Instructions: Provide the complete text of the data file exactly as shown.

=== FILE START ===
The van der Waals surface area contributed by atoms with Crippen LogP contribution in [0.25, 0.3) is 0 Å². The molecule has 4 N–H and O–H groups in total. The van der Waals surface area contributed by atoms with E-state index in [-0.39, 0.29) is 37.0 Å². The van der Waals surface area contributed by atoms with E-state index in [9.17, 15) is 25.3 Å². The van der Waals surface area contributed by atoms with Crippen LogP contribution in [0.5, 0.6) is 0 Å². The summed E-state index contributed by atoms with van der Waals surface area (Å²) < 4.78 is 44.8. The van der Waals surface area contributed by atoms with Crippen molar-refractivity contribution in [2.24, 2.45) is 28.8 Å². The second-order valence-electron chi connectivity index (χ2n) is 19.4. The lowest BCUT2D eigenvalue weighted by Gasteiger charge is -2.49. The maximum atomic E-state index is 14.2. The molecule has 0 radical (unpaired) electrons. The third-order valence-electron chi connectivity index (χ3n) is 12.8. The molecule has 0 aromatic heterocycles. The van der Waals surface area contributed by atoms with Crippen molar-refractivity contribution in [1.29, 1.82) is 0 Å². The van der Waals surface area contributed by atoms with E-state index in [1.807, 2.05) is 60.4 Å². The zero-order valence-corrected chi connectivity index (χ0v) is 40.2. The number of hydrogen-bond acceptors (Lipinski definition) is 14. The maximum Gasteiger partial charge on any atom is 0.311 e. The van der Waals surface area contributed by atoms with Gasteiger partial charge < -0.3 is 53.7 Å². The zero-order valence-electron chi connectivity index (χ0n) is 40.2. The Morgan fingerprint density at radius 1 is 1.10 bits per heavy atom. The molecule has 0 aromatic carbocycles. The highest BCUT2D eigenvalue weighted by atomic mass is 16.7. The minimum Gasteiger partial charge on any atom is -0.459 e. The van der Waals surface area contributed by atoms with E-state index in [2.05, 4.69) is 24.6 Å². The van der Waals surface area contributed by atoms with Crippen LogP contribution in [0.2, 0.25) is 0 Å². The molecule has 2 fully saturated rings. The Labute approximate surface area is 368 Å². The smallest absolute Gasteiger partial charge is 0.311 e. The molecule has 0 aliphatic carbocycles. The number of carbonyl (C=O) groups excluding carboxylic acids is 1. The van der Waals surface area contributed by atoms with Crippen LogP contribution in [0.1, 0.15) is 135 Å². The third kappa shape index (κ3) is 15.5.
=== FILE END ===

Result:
The van der Waals surface area contributed by atoms with Crippen LogP contribution in [0.25, 0.3) is 0 Å². The molecule has 4 N–H and O–H groups in total. The van der Waals surface area contributed by atoms with E-state index in [-0.39, 0.29) is 37.0 Å². The van der Waals surface area contributed by atoms with E-state index in [9.17, 15) is 25.3 Å². The van der Waals surface area contributed by atoms with Crippen LogP contribution in [0.5, 0.6) is 0 Å². The summed E-state index contributed by atoms with van der Waals surface area (Å²) < 4.78 is 44.8. The van der Waals surface area contributed by atoms with Crippen molar-refractivity contribution in [2.24, 2.45) is 28.8 Å². The second-order valence-electron chi connectivity index (χ2n) is 19.4. The lowest BCUT2D eigenvalue weighted by Gasteiger charge is -2.49. The maximum atomic E-state index is 14.2. The molecule has 0 radical (unpaired) electrons. The third-order valence-electron chi connectivity index (χ3n) is 12.8. The molecule has 0 aromatic heterocycles. The van der Waals surface area contributed by atoms with Crippen molar-refractivity contribution in [1.29, 1.82) is 0 Å². The van der Waals surface area contributed by atoms with E-state index in [1.807, 2.05) is 60.4 Å². The zero-order valence-corrected chi connectivity index (χ0v) is 40.2. The number of hydrogen-bond acceptors (Lipinski definition) is 14. The maximum Gasteiger partial charge on any atom is 0.311 e. The van der Waals surface area contributed by atoms with Gasteiger partial charge < -0.3 is 53.7 Å². The zero-order valence-electron chi connectivity index (χ0n) is 40.2. The Morgan fingerprint density at radius 1 is 1.10 bits per heavy atom. The molecule has 0 aromatic carbocycles. The highest BCUT2D eigenvalue weighted by atomic mass is 16.7. The minimum Gasteiger partial charge on any atom is -0.459 e. The van der Waals surface area contributed by atoms with E-state index in [2.05, 4.69) is 24.6 Å². The van der Waals surface area contributed by atoms with Crippen LogP contribution in [0.2, 0.25) is 0 Å². The molecule has 2 fully saturated rings. The Labute approximate surface area is 368 Å². The smallest absolute Gasteiger partial charge is 0.311 e. The molecule has 0 aliphatic carbocycles. The number of carbonyl (C=O) groups excluding carboxylic acids is 1. The van der Waals surface area contributed by atoms with Crippen LogP contribution in [0.1, 0.15) is 135 Å². The third kappa shape index (κ3) is 15.5.